slacktech

Redbank, Australia

Live and work in Brisbane, Queensland and enjoy most types of photography but don’t do a lot of portraiture. / Always looking for...

Journal

Letting go of low ISO - a follow-up

Hi all,

I wrote in my last post about my obsession with ISO 100 and how I felt it was hindering my photography.

There are times when, I’m pleased to say, I’m correct. I’ve been back to the zoo and used auto ISO (max 800) and it allowed a much faster shutter speed which in turn allowed much sharper results.

Another thing learnt at the zoo – use shutter priority and ramp it up. That combined with a more liberal use of ISO really allowed me to achieve much better results.

I promise I won’t make too many ‘tips and hints’ posts, but thought I’d share this in case anyone else could take anything away from it.

Be good, or if you can’t, be good at it ;)

S

Letting go of low ISO

I don’t know if anyone else has this disorder, but I now realise I have it – I have a problem with letting go of low ISO.…

What do I mean, exactly? I am reticent about setting it higher than ‘100’. I think it’s because I’m worried noise will be introduced into the image and it won’t be usable in anything other than Facebook or as a profile thumbnail.

This was brought home to me when I went to a zoo on Saturday. I missed some opportunities for great images because ISO was on 100 and the shutter speed was too low to get an image (in some cases) or get a sharp image (in others). If I had set ISO to Auto (I have that programmed to max out at 800) in certain situations I would probably have got reasonably sharp images that would otherwise have been impossible.

Ultimately, it’s a question of

Random Rumblings

Well, today started with frustration.…

I have taken delivery of a Canon 85mm 1.8 and Canon 40mm STM and brought the body and these lenses to work to play with them at lunch. Unfortunately, as often happens, the @#$#ing eyecup fell off the extended eye piece (I find not having my face squished to the back of the body a comfort).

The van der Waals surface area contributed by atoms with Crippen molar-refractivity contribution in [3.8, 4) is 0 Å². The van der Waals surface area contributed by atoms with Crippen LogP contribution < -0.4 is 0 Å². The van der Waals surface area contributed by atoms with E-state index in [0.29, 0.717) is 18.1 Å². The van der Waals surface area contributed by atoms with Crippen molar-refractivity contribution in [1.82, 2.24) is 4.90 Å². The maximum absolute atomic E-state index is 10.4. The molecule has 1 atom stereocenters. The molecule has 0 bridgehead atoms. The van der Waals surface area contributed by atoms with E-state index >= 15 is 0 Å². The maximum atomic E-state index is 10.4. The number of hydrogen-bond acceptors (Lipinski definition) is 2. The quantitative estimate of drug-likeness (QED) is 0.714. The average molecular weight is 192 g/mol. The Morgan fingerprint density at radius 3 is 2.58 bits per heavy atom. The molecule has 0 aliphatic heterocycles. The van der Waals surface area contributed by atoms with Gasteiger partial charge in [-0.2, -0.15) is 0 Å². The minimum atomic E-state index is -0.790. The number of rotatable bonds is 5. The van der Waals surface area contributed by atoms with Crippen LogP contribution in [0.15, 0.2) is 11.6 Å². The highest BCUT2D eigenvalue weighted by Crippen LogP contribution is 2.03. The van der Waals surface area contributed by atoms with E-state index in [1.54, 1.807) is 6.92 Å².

I will have to go to a local retailer and pay top dollar for another one and hope the original is in the bag I took the body from. If so, then at least I’ll have a spare (and 3 more coming from ebay at a bargain price).

Once I get the eyecup I hope to take a few shots on the way back to work, as I really want to see how these lenses perform (all reviews and information I could find when researching indicates they are great performers, so I want to see if I can mat

Update on the Mini PEN

I have to say that I’m continued to be impressed by the Mini PEN.…

I have been putting it through the hoops, including a very dark restuarant and shooting from a vehicle travelling at 100km/h. In both situations it’s produced good results in terms of sharpness and colours and temperature.

In Lightroom 4 the results are able to be cleaned up even more to produce very good images. My only gripe is with LR, not the camera or lens and that is the fact that LR doesn’t seem to auto-detect the lens so that I can’t use auto-detect lens correction and other features I’m used to with Canon SLR lenses.

I looked on the menu and it doesn’t list Panasonic as a brand, either, so maybe LR doesn’t have the code for micro four thirds lenses. If this is the case, I think Adobe should seriously think about

My new baby (camera)

After much deliberation and research I went out and purchased an Olympus Mini Pen (EPM-1) yesterday. I don’t intend this to replace my DSLR, but simply to have as an ‘always on me’ camera.…

I’ll post more entries as time permits, but at this stage, with the very little experimenting I’ve done with it, I’m impressed. Due to the fact the new model is just around the corner, I got the package (second battery and case included) for a good price and I can see why it got such good reviews – for what it is, at the price point it’s at, it’s a bloody good little camera!

I’d really recommend it for those stepping up from compact point and shoots – the auto setting will handle most things for you without any effort, including ‘motion’ and ‘blur’ sliders which essentially set the shutter and apertur

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